Five Things Dealers Must Know About Surety Bonds

Danielle Rodabaugh, chief editor of the Surety Bonds Insider, writes about what dealers can – and shouldn’t – expect from surety bonds.

Danielle Rodabaugh

August 3, 2012

3 Min Read
Five Things Dealers Must Know About Surety Bonds


Whether you're new to the auto industry or have been working in it for decades, you probably know that surety bonds are typically required as a part of the dealer licensing process.

As such, it's important for dealers to be bonded to ensure they manage legally qualified enterprises.

However, dealers often don't understand how these insurance products work, because the government agencies that require them don't offer much of an explanation. No matter how much experience you have as a dealer, you should understand the following five things about surety bonds:

  • Dealers must file their bonds before they can be licensed.Government licensing agencies in 47 states require auto dealers to file surety bonds before they can receive their dealer’s license. Individuals in Delaware, Ohio and Vermont do not have to purchase surety bonds to become licensed dealers, but those in every other state do.Surety bonds issued for auto dealers are a type of license and permit used to reinforce licensing laws and other industry regulations. Without a surety bond – or other acceptable proof of financial accountability – dealers cannot be licensed. 

  • Surety bond insurance doesn't protect dealers.When purchasing surety bonds, many business owners incorrectly assume the financial guarantees provided by their bonds protect them from costs associated with legal claims.Although surety bonds are insurance products, they function more as lines of credit that can be used to pay for work-performance issues. Consumers can make claims on bonds to gain financial reparation when dealers use alleged unethical business practices.Government agencies also can make claims on bonds to collect penalty fines or other costs owed by dealers who fail to uphold bond terms. 

  • Surety bonds are legally binding contracts.As with any other legal contract, dealers should fully understand the terms they're agreeing to. After all, accidentally defaulting on a contract doesn't mean you're any less responsible for your offense.Under the bond's terms, you're fully accountable for your actions. Depending on the legal language your state uses on bond forms, you might be contractually obligated to fulfill several tasks as required by industry regulations.For example, most bonds specifically prohibit dealers from misrepresenting merchandise, using unethical sales tactics, failing to provide valid certificates of title or failing to pay necessary fees/taxes to the state. 

  • Failing to maintain a surety bond as required can get you in trouble.You must maintain a valid form of surety insurance for as long as you maintain your dealer license.This means you need to renew your bond when required to avoid a lapse in bonding coverage. Failing to do so can result in fines, license revocation and even legal action against you and your dealership. Enough said.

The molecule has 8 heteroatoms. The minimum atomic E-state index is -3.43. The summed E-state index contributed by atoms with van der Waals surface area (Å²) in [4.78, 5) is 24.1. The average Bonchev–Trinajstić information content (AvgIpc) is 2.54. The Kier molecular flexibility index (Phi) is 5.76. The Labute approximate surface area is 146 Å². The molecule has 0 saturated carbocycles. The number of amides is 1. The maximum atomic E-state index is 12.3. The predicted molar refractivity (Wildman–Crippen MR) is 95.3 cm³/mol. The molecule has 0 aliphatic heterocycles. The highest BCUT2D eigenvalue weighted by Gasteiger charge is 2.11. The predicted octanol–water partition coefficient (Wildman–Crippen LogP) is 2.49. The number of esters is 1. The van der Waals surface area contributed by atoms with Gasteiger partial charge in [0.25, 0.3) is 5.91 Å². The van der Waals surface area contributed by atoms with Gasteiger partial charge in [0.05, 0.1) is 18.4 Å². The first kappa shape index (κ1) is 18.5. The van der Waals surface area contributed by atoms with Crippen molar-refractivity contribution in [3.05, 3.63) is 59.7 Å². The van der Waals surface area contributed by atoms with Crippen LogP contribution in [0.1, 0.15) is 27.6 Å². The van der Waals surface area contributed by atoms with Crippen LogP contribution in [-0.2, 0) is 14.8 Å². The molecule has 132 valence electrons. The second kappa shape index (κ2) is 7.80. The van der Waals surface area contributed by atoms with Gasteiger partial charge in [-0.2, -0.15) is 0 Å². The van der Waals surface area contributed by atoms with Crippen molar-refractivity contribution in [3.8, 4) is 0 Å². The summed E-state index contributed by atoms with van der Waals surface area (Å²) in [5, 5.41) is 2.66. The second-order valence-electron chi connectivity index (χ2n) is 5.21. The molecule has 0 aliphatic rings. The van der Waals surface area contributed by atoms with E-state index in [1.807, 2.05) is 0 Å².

• Your bond might be more expensive than you'd like.Unexpected surety-bond costs can set dealers back financially. Those who are unable to pay for their bonds won't be able to apply for their licenses. Unfortunately, this means that those who plan to start a small dealership for the first time can have the licensing process delayed until they can pay for their bonds.

Auto bond costs largely depend on an applicant's credit history. Those with credit scores above 700 typically pay a rate that's 1%-5% of the bond amount. Those with credit scores below 700 typically pay a rate that's 10%-20%.

For a standard $25,000 bond, motor-vehicle dealers with good credit will pay $250 to $1,250, whereas those with poor credit will pay $2,500 to $5,000. Some states require $50,000 Department of Motor Vehicle bonds, which means the premium will double.

Although surety bond requirements can be frustrating for auto dealers who have to fulfill them, they really do serve a valuable purpose in regulating the industry.

When auto dealers understand how surety bonds work and why they're required, they're better prepared to undergo the surety bond application process – which means less stress and more confidence.

Danielle Rodabaugh is the chief editor of the Surety Bonds Insider, a publication that tracks news related to the surety-bond industry. As a part of the publication's educational outreach program, Danielle helps leading industry professionals better understand the roles surety bonds play in their industries. For more information on bonding, you can find her on Google+ .

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